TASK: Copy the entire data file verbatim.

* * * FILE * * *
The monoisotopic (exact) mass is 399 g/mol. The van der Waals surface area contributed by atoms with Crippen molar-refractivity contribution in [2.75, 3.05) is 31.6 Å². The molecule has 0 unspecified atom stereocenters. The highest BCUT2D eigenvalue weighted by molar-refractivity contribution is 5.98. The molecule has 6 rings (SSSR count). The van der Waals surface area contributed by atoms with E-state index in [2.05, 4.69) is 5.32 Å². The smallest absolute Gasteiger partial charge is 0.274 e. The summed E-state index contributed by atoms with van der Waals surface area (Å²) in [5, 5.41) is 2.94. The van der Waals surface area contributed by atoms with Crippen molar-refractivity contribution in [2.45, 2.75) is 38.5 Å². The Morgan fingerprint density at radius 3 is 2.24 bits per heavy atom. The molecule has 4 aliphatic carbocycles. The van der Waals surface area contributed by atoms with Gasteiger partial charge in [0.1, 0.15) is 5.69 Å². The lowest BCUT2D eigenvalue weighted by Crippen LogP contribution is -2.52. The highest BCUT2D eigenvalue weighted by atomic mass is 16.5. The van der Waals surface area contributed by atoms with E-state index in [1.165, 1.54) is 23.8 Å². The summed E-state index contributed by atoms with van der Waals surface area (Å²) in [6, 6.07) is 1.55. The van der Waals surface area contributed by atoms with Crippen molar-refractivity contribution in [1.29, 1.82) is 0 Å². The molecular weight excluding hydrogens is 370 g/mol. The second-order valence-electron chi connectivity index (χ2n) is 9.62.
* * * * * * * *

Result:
The monoisotopic (exact) mass is 399 g/mol. The van der Waals surface area contributed by atoms with Crippen molar-refractivity contribution in [2.75, 3.05) is 31.6 Å². The molecule has 0 unspecified atom stereocenters. The highest BCUT2D eigenvalue weighted by molar-refractivity contribution is 5.98. The molecule has 6 rings (SSSR count). The van der Waals surface area contributed by atoms with E-state index in [2.05, 4.69) is 5.32 Å². The smallest absolute Gasteiger partial charge is 0.274 e. The summed E-state index contributed by atoms with van der Waals surface area (Å²) in [5, 5.41) is 2.94. The van der Waals surface area contributed by atoms with Crippen molar-refractivity contribution in [2.45, 2.75) is 38.5 Å². The Morgan fingerprint density at radius 3 is 2.24 bits per heavy atom. The molecule has 4 aliphatic carbocycles. The van der Waals surface area contributed by atoms with Gasteiger partial charge in [0.1, 0.15) is 5.69 Å². The lowest BCUT2D eigenvalue weighted by Crippen LogP contribution is -2.52. The highest BCUT2D eigenvalue weighted by atomic mass is 16.5. The van der Waals surface area contributed by atoms with E-state index in [1.165, 1.54) is 23.8 Å². The summed E-state index contributed by atoms with van der Waals surface area (Å²) in [6, 6.07) is 1.55. The van der Waals surface area contributed by atoms with Crippen molar-refractivity contribution in [1.29, 1.82) is 0 Å². The molecular weight excluding hydrogens is 370 g/mol. The second-order valence-electron chi connectivity index (χ2n) is 9.62.